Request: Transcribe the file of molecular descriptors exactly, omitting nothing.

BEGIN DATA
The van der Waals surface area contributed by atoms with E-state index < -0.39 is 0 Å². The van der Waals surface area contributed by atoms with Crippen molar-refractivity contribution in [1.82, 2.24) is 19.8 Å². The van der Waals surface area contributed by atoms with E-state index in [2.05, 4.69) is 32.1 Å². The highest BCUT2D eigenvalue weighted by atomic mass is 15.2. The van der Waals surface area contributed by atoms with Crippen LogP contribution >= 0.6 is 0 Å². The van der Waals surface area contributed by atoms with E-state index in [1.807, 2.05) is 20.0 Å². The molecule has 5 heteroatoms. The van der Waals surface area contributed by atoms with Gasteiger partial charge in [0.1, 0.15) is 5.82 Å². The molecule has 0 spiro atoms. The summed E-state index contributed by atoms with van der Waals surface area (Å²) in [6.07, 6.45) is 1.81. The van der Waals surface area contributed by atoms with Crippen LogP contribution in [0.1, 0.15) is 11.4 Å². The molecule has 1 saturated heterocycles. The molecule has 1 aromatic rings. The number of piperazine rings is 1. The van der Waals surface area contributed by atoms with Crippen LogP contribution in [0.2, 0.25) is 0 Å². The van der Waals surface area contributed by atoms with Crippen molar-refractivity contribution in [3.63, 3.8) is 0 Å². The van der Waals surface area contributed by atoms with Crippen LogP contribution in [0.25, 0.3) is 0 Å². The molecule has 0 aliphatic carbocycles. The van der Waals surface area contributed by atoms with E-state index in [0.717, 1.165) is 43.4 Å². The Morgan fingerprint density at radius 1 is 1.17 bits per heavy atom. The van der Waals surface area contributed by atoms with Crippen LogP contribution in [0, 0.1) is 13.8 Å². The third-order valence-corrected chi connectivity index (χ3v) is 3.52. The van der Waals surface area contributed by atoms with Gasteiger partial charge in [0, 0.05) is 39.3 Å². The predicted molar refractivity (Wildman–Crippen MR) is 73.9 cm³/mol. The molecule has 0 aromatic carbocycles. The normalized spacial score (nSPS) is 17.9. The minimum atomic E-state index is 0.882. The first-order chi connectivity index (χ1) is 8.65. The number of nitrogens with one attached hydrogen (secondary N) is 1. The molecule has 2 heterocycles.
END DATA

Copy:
The van der Waals surface area contributed by atoms with E-state index < -0.39 is 0 Å². The van der Waals surface area contributed by atoms with Crippen molar-refractivity contribution in [1.82, 2.24) is 19.8 Å². The van der Waals surface area contributed by atoms with E-state index in [2.05, 4.69) is 32.1 Å². The highest BCUT2D eigenvalue weighted by atomic mass is 15.2. The van der Waals surface area contributed by atoms with Crippen LogP contribution >= 0.6 is 0 Å². The van der Waals surface area contributed by atoms with E-state index in [1.807, 2.05) is 20.0 Å². The molecule has 5 heteroatoms. The van der Waals surface area contributed by atoms with Gasteiger partial charge in [0.1, 0.15) is 5.82 Å². The molecule has 0 spiro atoms. The summed E-state index contributed by atoms with van der Waals surface area (Å²) in [6.07, 6.45) is 1.81. The van der Waals surface area contributed by atoms with Crippen LogP contribution in [0.1, 0.15) is 11.4 Å². The molecule has 1 saturated heterocycles. The molecule has 1 aromatic rings. The number of piperazine rings is 1. The van der Waals surface area contributed by atoms with Crippen LogP contribution in [0.2, 0.25) is 0 Å². The van der Waals surface area contributed by atoms with Crippen molar-refractivity contribution in [3.63, 3.8) is 0 Å². The van der Waals surface area contributed by atoms with Crippen LogP contribution in [0.25, 0.3) is 0 Å². The molecule has 0 aliphatic carbocycles. The van der Waals surface area contributed by atoms with E-state index in [0.717, 1.165) is 43.4 Å². The Morgan fingerprint density at radius 1 is 1.17 bits per heavy atom. The van der Waals surface area contributed by atoms with Crippen LogP contribution in [0, 0.1) is 13.8 Å². The third-order valence-corrected chi connectivity index (χ3v) is 3.52. The van der Waals surface area contributed by atoms with Gasteiger partial charge in [0, 0.05) is 39.3 Å². The predicted molar refractivity (Wildman–Crippen MR) is 73.9 cm³/mol. The molecule has 0 aromatic carbocycles. The normalized spacial score (nSPS) is 17.9. The minimum atomic E-state index is 0.882. The first-order chi connectivity index (χ1) is 8.65. The number of nitrogens with one attached hydrogen (secondary N) is 1. The molecule has 2 heterocycles.